Interview: Getting to Know Joe Dillstrom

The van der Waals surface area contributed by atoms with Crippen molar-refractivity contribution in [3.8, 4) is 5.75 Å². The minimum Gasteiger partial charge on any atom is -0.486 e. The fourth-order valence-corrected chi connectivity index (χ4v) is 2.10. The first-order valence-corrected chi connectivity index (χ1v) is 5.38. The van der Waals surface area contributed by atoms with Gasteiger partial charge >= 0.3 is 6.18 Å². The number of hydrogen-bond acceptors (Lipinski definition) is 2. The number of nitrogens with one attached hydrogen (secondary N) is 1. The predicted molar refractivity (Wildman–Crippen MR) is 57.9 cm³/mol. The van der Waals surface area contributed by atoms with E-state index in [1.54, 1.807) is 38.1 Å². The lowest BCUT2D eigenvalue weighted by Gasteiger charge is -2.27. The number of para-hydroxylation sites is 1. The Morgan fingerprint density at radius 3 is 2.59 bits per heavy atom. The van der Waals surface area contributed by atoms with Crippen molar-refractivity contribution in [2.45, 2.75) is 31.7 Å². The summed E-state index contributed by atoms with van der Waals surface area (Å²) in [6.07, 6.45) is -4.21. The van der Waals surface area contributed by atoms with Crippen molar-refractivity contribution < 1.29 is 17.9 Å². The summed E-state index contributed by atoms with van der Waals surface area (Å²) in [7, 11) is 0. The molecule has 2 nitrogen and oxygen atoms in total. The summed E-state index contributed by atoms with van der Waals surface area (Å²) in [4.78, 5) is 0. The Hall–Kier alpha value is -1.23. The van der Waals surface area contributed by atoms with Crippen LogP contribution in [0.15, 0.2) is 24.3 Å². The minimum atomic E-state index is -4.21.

Hi Joe and welcome to BuzzMusic! As many have just found out through this review, you are not only a talented musician but also a College Mathematics instructor. How did you choose to pursue a career in music? You know, it’s an unusual pairing on paper, but it’s just how my life happened to turn out. I originally planned to study English and become a literature teacher of some kind, but I had a wonderful professor who showed me that mathematics basically unified all my interests. Right now I’m basically a nerd by day and a folkie by night, and I hope to transition out of my day job and fully embark on music once I solidify my business model as a singer-songwriter. I’ve been playing music and writing songs since I was about 12 (I’m 28 now), so it was always occurring somewhat in tandem with the rest of my life. I always felt like I was a musician but only really made the jump in committing to it professionally a few years ago. But it’s who I am and I can’t imagine pursuing anything else. How does "Highways & Byways" relate or differ to your previous album release? To tell you the truth I’m embarrassed by my first album. I can hear how green it is. It was a good and necessary experience though, and I wanted my follow-up to show how I’ve learned and grown since. Thematically they’re both collections of songs about people coming to terms with the inertia of their lives, but Highways & Byways is a more mature effort and has a more unifying device (the open road). I wanted to use the simplest tools possible—guitar, voice, sometimes harmonica—as a ‘proof of concept’ for my songwriting and my particular sensibilities as a musician. There’s a lot of open space in my melodies and in my playing—I wanted the subtleties to be front and center. Above all else though, I just wanted to do my best to ensure that the songs felt sincere, warm, and authentic in their writing and in their delivery. Is there a central theme to this album? Highways & Byways is just a collection of road songs, singalongs, and bar-fly lullabies. It’s a depiction of the journeys we take from different points of view. The songs “One More Moment”, “Exit Next Right”, “Highways & Byways”, “In A Violet Night”, and “Take A Page (Out of Me)” are all interconnected—the same person starting out on the road in the early evening and then ending up somewhere a number of days later in the morning, with no particular resolution given to the trip. The songs “Magdelena” and “Charlie” tell the story of two star-crossed lovers from opposite points of view. The songs “Montgomery”, “Tecumseh Blues”, and “What A Long Goodbye” all depict a teenager who takes a joyride. And finally “Mosey On Over, Babe” and “Johnnie Walker Red” are sketches of bar-flies and motel drunks, respectively. I didn’t plan it this way, the songs revealed this structure when I started sequencing them. To me, they’re little movies that take you in and out of a particular consciousness or state of being for a few minutes at a time. If I had to condense the theme into a sentence, I think I would say that Highways & Byways is about those small, potent moments of Self that you find somewhere out there between ‘E’ and ‘F’. Where do you draw your inspiration from? For me, it all comes down to the melody. A musical phrase or chord progression will have something ‘behind it’, some feeling or some images that it puts in my head, and those start to coalesce around a melody. I then just chase the melody and try my best to follow wherever it leads me. Usually, this will generate some kind of general sentiment, feeling, or narrative that I can then start to develop. The melody gives me the vocal phrasing and puts limits in place for the lyrics (syllable count, emphasis and dynamics, etc).